The United States Security and Exchange Commission noted that Sunrise Energy Resources, a company based in Delaware, took control of both subsidiaries in 2004. The subsidiaries eventually came under financial pressure to another company called Millington Solutions Limited. By 2008, both subsidiaries – but not Sunrise – were transferred into Millington’s hands. At this point, the Karaikozovsk fields that were previously under Esko-Pivnich’s lease were proving to be less fruitful than anticipated. This jeopardized their status as integral property, meaning that they would have to be dropped from the Millington claim. Here is where Zlochevsky stepped in.

Burisma rapidly bought stock from the struggling companies, acquiring more than 69% of Millington’s common class stocks. The next biggest investor, Mr. David A. Melman in Texas, only possessed 0.87% – a number made worse by the fact that he was one of the directors of Sunrise Energy. The purchase of so much stock ensured that both original subsidiaries, Sunrise Energy, Millington Solutions, Ukrnaftoburinnya, and the Karaikozovsk fields fell under Burisma’s purview in 2009. From here, Zlochevsky had no issue using his power to keep the fields under Burisma’s lease. This convoluted pathway not only allowed the Mykolas to bypass the public auctions needed to obtain exploration permits, but also leverage Mykola Lisin’s role as the founder of Sunrise Energy Resources.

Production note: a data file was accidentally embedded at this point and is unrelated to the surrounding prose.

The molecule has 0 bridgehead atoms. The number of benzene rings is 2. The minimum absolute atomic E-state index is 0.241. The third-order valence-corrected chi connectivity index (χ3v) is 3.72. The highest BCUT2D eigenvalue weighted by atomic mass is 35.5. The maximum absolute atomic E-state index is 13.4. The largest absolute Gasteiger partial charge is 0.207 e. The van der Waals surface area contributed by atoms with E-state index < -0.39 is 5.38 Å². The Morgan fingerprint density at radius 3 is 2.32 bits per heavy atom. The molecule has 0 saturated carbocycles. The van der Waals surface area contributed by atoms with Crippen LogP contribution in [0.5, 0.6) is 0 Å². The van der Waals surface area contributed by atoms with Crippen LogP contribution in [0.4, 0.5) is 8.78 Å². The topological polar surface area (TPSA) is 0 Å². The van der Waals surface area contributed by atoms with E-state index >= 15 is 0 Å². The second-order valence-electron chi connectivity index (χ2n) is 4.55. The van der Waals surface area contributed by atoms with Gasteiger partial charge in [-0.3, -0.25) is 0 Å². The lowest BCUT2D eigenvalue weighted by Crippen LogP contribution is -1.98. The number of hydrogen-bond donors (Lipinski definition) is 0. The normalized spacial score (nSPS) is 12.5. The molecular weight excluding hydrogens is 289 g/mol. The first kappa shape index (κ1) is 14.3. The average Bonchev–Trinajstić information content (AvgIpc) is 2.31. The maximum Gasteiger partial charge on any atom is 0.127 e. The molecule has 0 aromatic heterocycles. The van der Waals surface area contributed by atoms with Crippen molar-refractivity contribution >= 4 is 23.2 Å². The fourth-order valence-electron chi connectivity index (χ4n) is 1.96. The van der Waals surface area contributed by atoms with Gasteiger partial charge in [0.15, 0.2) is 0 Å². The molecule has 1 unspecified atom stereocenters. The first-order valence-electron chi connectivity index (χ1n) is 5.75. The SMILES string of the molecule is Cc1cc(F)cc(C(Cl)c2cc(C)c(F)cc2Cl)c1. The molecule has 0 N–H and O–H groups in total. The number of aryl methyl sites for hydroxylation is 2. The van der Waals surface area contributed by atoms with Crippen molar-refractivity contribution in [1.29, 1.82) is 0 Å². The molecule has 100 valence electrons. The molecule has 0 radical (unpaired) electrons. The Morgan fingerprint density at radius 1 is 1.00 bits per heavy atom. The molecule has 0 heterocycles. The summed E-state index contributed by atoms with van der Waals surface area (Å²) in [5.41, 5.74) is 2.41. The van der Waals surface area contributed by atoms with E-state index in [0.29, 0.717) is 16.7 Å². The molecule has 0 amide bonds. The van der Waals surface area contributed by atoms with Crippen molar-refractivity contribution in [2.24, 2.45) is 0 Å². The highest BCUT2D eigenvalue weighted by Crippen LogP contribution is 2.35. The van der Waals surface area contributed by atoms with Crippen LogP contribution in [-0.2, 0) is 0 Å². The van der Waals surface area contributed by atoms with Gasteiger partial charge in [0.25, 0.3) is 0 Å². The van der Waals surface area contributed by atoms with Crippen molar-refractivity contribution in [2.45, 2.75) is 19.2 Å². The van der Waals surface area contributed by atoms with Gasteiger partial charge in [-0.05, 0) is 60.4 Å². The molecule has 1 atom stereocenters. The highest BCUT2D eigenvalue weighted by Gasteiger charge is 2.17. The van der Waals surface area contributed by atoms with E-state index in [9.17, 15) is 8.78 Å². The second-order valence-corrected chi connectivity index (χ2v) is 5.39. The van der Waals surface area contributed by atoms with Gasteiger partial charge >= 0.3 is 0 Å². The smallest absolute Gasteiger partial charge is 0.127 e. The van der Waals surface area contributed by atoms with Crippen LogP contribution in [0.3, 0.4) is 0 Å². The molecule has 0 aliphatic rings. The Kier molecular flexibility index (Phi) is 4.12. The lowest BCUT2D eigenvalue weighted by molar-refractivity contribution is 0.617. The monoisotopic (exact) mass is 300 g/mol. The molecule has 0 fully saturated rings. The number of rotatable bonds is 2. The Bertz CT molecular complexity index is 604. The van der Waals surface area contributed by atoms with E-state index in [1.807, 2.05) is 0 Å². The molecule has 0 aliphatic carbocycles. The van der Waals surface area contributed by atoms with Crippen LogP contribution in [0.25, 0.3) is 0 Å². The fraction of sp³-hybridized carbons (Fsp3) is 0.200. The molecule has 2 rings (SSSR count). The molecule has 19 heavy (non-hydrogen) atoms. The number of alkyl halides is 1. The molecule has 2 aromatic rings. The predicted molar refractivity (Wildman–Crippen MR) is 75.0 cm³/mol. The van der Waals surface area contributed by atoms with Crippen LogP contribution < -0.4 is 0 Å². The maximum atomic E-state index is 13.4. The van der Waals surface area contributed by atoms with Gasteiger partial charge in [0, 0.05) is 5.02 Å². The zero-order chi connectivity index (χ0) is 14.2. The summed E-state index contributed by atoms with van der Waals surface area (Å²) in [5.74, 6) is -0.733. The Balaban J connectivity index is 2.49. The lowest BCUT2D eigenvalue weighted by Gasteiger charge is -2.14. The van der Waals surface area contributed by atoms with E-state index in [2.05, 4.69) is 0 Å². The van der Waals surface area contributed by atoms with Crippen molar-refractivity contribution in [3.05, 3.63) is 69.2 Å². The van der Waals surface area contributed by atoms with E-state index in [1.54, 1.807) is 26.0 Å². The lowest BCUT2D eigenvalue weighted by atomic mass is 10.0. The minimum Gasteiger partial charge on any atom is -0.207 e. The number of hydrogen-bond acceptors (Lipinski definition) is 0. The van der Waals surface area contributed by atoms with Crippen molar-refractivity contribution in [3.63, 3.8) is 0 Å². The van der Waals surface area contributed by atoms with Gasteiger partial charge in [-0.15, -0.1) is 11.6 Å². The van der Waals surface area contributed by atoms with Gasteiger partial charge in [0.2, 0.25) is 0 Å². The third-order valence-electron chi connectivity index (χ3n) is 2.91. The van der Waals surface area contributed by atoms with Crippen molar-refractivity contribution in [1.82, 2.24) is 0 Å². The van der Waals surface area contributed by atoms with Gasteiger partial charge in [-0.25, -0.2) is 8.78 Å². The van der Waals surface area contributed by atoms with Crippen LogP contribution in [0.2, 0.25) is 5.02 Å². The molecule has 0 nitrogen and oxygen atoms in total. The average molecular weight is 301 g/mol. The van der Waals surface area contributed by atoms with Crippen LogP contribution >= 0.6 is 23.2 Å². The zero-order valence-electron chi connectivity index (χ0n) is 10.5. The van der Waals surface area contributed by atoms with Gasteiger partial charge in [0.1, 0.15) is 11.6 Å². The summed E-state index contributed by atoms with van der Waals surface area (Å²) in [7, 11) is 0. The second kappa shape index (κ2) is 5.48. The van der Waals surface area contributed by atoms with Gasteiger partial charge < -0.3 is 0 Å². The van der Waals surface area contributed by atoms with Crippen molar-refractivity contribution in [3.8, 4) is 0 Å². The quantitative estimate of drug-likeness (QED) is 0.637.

Although Lisin died in a traffic accident in 2011, his work laid the foundation for Burisma to ascend. At this point Burisma already owned over a third of Ukraine’s oil permits, and the company would only continue to expand. A year after Lisin’s death, Burisma had added three more companies to its reach, and the year after opened more than seven wells in just three months. This growth wasn’t entirely due to Burisma’s management though; the company had become a subsidiary of Brociti Investments in 2011. On one hand, this literally didn’t matter because Brociti was founded by Zlochevsky. On the other hand, much of Brociti’s stocks would be handed to Ukrainian oligarch Ihor Kolomoyskyi, and the timing of that transfer would have cause Burisma Holdings to become involved with a political whirlwind that had been building since the nineties.

As the second President of Ukraine, Leonid Kuchma had held the post since 1994. It was under his presidency that Zlochevsky became Chairman of his Committee. While he promoted relations between Ukraine and Russia, his time in the office became known for the release of tapes that implicated Kuchma in the abduction and decapitation of political journalist Georgiy Gongadze. In spite of questions regarding the validity of the tape, the revelation of the “Cassette Scandal” would lead to the 2004 Orange Revolution that led to the reversal of that year’s election results away from Kuchma and Prime Minister Viktor Yanukovych.